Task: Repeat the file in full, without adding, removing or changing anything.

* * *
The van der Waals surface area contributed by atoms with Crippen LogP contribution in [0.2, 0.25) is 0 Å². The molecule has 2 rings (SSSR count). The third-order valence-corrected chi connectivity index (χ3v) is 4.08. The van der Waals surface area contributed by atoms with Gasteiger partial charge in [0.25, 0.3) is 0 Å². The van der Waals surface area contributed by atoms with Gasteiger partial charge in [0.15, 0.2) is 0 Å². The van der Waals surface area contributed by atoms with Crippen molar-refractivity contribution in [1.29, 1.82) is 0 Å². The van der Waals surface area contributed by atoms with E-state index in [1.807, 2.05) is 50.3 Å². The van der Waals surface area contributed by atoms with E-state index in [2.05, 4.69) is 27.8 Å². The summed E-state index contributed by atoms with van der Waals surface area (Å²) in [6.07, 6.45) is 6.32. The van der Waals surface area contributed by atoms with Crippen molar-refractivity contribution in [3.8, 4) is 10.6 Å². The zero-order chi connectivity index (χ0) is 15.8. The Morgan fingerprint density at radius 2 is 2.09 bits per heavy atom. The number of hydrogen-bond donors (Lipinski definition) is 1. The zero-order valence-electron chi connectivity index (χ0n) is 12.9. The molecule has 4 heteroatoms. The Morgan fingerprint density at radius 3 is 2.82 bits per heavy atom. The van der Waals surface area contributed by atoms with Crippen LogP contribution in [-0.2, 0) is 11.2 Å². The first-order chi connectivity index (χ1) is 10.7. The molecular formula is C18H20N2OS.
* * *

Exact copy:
The van der Waals surface area contributed by atoms with Crippen LogP contribution in [0.2, 0.25) is 0 Å². The molecule has 2 rings (SSSR count). The third-order valence-corrected chi connectivity index (χ3v) is 4.08. The van der Waals surface area contributed by atoms with Gasteiger partial charge in [0.25, 0.3) is 0 Å². The van der Waals surface area contributed by atoms with Gasteiger partial charge in [0.15, 0.2) is 0 Å². The van der Waals surface area contributed by atoms with Crippen molar-refractivity contribution in [1.29, 1.82) is 0 Å². The van der Waals surface area contributed by atoms with E-state index in [1.807, 2.05) is 50.3 Å². The van der Waals surface area contributed by atoms with E-state index in [2.05, 4.69) is 27.8 Å². The summed E-state index contributed by atoms with van der Waals surface area (Å²) in [6.07, 6.45) is 6.32. The van der Waals surface area contributed by atoms with Crippen molar-refractivity contribution in [3.8, 4) is 10.6 Å². The zero-order chi connectivity index (χ0) is 15.8. The Morgan fingerprint density at radius 2 is 2.09 bits per heavy atom. The number of hydrogen-bond donors (Lipinski definition) is 1. The zero-order valence-electron chi connectivity index (χ0n) is 12.9. The molecule has 4 heteroatoms. The Morgan fingerprint density at radius 3 is 2.82 bits per heavy atom. The van der Waals surface area contributed by atoms with Crippen LogP contribution in [-0.2, 0) is 11.2 Å². The first-order chi connectivity index (χ1) is 10.7. The molecular formula is C18H20N2OS.